Like this thing about MRSA in hospitals. Apparently, it is estimated that 5000 people a year die because of it in the UK alone. How ridiculous is that? MRSA was first reported to the public as a problem at least two years ago, and I don't know how much more warning of it hospital managers got. The newspapers blether that hospitals are getting "dirtier" and "people are dying as a result", but is that really the problem? While various papers have had people go undercover as cleaners in hospitals and report back on things like the general lack of training they get, and the number of people being too busy or lazy to do anything that's not explicitly laid out in their job description (and even some borderline racism with cleaners from countries outside Western Europe being blamed for not changing their dirty water often enough), it's still not certain that "lack of hygiene" alone is the only problem. Speaking as a lay person with a reasonable degree of scientific knowledge and a few minutes with reputable web sites, I have no idea how much of the current MRSA problem is genuinely due to a lack of basic hygiene compared to how much is due to too much overprescription of antibiotics for non-bacterial infections in the past 30 years combined with recent indiscriminate use of antibacterial cleaning products. In the meantime, the press are hyping it up, and people are getting panicky. Just what we all need.
There is apparently hope, and information on what everyone can do to help prevent MRSA spreading. But, just like the Butler report, it seems like yet another example of something that's probably everyone's fault, but no one's responsibility.
(Although I was amused by the person who wrote a short-but-sweet letter to the Standard the other day saying "Misled over Iraq? No - I knew Blair was talking cobblers all along.")
I also found the story about the millionaire's widow and the dodgy will interesting, in an I'm-glad-that's-not-my-family sort of way. Having seen it in the papers day in day out, I'm wondering whether anyone is going to ask the obvious question...
Seen in a passing link from the above story, this is good news: HIV, cancer and mental illness are going to be covered by the same anti-discrimination at work laws as physical disabilities. Not sure how much difference it's going to make to my life, and the problem is always having to declare mental illnesses (while I was fairly open at my last job and told the truth if I couldn't go in because of mental illness stuff, I found myself lying out of embarrassment the other week. Hrm).
Miscarriages of justice are one of those things that are annoying and sad but impossible for most people to do anything about. Today's news that a father jailed in 1998 for murdering his teenage foster daughter has been given the right to a retrial suggests this case might be one of those. I remember following the trial at the time and being utterly unconvinced by the evidence against Sion Jenkins. He had, basically, 3 minutes in which to kill his foster daughter. Not impossible, but ... unlikely? Even 7 years ago, there were fairly tight restrictions on who could be a foster parent, aimed at preventing kids being taken out of abusive situations and put in worse ones. OK, they weren't perfect - but was there any evidence of him having been violent in the past? I don't remember any. Do many people go from entirely harmless to murderers without hitting people inbetween?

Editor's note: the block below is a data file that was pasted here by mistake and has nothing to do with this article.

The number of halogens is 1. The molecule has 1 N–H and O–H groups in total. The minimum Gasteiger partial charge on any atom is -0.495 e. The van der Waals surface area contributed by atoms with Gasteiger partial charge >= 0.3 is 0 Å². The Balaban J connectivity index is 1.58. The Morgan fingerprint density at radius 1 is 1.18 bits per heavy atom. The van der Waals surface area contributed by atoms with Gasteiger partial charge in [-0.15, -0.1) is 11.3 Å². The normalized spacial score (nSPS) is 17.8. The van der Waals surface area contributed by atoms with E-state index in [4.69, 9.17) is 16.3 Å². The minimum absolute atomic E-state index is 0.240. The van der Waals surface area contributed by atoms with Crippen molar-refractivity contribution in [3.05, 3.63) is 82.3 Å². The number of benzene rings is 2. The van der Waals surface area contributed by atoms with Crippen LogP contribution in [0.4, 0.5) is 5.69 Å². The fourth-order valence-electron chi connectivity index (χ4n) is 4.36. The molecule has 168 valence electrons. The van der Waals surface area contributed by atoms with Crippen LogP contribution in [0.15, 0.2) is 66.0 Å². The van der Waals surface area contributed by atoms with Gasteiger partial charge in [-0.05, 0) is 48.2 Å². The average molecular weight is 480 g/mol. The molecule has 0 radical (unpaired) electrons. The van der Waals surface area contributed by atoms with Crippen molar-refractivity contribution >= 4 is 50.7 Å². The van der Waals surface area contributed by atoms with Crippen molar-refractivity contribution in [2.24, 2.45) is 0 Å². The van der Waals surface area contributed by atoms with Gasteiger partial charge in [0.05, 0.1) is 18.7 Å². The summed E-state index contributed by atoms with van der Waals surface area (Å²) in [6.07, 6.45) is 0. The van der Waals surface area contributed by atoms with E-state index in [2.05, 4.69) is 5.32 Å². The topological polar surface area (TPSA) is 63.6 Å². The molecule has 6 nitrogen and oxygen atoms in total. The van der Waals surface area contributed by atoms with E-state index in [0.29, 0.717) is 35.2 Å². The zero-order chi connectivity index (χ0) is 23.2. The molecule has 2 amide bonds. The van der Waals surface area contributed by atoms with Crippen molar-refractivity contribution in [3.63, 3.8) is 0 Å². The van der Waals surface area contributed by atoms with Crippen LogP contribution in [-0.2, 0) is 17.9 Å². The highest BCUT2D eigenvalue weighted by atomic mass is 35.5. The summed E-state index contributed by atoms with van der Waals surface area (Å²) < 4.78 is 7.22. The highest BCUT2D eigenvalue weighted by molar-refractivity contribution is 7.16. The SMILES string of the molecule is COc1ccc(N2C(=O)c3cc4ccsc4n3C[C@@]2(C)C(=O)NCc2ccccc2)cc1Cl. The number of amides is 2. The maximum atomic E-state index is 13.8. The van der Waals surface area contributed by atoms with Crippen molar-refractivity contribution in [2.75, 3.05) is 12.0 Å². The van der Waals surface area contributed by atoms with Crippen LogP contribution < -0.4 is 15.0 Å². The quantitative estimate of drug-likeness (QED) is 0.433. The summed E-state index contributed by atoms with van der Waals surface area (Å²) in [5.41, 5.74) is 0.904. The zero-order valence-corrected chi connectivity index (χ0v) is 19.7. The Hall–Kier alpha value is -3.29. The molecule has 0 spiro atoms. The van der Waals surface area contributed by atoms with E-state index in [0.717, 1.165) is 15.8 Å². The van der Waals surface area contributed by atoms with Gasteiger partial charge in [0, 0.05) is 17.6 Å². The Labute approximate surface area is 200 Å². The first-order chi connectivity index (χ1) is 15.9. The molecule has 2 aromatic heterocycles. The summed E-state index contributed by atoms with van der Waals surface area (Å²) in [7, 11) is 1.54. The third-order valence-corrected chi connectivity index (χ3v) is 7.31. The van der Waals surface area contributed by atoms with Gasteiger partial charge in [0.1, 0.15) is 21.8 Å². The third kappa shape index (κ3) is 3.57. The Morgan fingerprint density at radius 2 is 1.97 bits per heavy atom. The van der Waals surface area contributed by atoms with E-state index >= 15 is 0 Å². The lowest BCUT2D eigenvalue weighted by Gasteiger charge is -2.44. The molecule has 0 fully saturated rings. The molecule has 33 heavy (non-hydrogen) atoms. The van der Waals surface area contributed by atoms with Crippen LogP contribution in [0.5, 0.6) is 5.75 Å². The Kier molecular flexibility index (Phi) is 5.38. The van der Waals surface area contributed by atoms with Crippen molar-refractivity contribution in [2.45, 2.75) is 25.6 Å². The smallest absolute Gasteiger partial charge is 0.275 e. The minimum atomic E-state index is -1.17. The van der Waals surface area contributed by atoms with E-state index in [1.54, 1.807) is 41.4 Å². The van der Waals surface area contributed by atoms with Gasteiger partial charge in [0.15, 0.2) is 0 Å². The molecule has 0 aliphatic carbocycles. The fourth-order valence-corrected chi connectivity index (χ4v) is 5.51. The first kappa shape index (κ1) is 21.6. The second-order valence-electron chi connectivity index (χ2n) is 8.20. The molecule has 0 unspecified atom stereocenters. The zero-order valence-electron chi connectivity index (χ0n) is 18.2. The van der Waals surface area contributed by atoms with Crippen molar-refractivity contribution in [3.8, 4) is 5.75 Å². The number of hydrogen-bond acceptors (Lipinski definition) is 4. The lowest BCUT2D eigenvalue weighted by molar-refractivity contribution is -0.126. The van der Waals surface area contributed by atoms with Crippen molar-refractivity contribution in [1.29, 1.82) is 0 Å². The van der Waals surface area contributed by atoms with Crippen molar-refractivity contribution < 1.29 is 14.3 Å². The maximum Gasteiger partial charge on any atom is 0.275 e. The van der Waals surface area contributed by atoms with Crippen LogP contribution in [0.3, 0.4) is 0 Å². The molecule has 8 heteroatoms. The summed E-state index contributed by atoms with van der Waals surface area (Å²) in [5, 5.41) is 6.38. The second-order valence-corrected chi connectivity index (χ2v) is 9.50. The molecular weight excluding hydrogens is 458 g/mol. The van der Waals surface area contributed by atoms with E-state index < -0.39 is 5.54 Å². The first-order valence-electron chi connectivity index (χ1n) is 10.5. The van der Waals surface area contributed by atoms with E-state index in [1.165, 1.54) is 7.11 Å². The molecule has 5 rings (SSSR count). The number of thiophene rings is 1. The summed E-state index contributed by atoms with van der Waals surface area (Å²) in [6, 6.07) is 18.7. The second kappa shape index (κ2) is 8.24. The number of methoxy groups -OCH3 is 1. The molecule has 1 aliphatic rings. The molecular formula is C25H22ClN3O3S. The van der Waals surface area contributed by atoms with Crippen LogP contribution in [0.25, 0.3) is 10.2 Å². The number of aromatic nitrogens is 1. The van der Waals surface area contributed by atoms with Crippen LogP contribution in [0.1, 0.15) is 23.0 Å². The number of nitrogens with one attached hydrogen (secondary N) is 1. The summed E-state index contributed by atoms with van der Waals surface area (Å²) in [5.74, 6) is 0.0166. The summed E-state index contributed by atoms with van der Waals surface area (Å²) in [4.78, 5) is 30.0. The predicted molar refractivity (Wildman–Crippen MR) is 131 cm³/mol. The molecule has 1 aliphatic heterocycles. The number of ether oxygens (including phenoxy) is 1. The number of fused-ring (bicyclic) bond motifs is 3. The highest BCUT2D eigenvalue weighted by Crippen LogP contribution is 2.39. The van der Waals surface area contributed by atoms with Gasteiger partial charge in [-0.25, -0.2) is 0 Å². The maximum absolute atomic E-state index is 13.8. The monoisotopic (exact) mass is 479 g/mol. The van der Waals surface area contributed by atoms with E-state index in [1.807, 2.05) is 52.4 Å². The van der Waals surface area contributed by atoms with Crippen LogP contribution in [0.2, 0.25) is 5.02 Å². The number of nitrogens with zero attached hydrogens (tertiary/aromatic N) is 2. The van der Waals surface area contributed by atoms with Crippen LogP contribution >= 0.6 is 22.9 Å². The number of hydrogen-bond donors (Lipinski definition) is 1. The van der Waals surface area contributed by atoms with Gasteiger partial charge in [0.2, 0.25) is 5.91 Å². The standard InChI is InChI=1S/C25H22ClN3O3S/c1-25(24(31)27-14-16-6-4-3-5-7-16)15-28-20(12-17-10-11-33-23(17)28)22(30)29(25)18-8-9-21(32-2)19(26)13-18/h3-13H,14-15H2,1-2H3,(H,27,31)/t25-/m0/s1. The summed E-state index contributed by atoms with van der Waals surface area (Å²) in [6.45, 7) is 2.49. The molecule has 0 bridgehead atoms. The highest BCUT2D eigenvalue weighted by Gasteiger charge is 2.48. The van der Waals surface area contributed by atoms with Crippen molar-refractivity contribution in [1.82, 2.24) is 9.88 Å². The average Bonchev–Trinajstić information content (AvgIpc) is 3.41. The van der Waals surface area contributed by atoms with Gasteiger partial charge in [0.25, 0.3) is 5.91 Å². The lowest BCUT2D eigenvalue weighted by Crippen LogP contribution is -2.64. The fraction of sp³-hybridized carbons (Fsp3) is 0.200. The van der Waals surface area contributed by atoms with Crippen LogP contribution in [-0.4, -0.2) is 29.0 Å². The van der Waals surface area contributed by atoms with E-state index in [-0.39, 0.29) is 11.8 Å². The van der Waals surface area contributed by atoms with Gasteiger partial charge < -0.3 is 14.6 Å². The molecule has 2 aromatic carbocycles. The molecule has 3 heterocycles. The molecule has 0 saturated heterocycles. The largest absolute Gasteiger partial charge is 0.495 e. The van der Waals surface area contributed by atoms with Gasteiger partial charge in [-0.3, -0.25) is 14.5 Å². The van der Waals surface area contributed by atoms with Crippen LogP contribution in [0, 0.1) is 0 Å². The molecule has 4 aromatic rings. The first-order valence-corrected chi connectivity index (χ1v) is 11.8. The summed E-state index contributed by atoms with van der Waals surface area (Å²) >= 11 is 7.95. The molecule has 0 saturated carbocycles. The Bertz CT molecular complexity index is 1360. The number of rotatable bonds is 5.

The prosecution based its case almost entirely on ~150 blood splatters that he had on his clothing, which they claimed had to be caused by him killing her, but the defence claimed were from him finding her and picking her up to try to help her. An expert at the time declared the blood had to have done its splattering when she was still alive, and that was that - no arguing with expert witnesses. Now, we are starting to get more cynical about expert witnesses (what with Roy Meadow, that "delightful" paediatrician and "expert" statistician). What that Evening Standard article doesn't go on to say but the actual newspaper does is that now the forensic evidence has been rexamined by several new experts. There are two new pieces of evidence. One is that the post mortem carried out at the time did not include a fairly trivial test which has since been done, which proves that it was possible for the blood to have been trapped in her lungs and not expelled until she was picked up, and the other is that a blood splatter analyst (?!) has examined the pattern and concluded it is inconsistent with him striking the fatal blows. It doesn't prove for certain that he wasn't the murderer, but at least it gives a slightly less dodgy set of evidence which might prove something... :/
Finally, a piece of news-that-is-good-but-far-too-late-to-he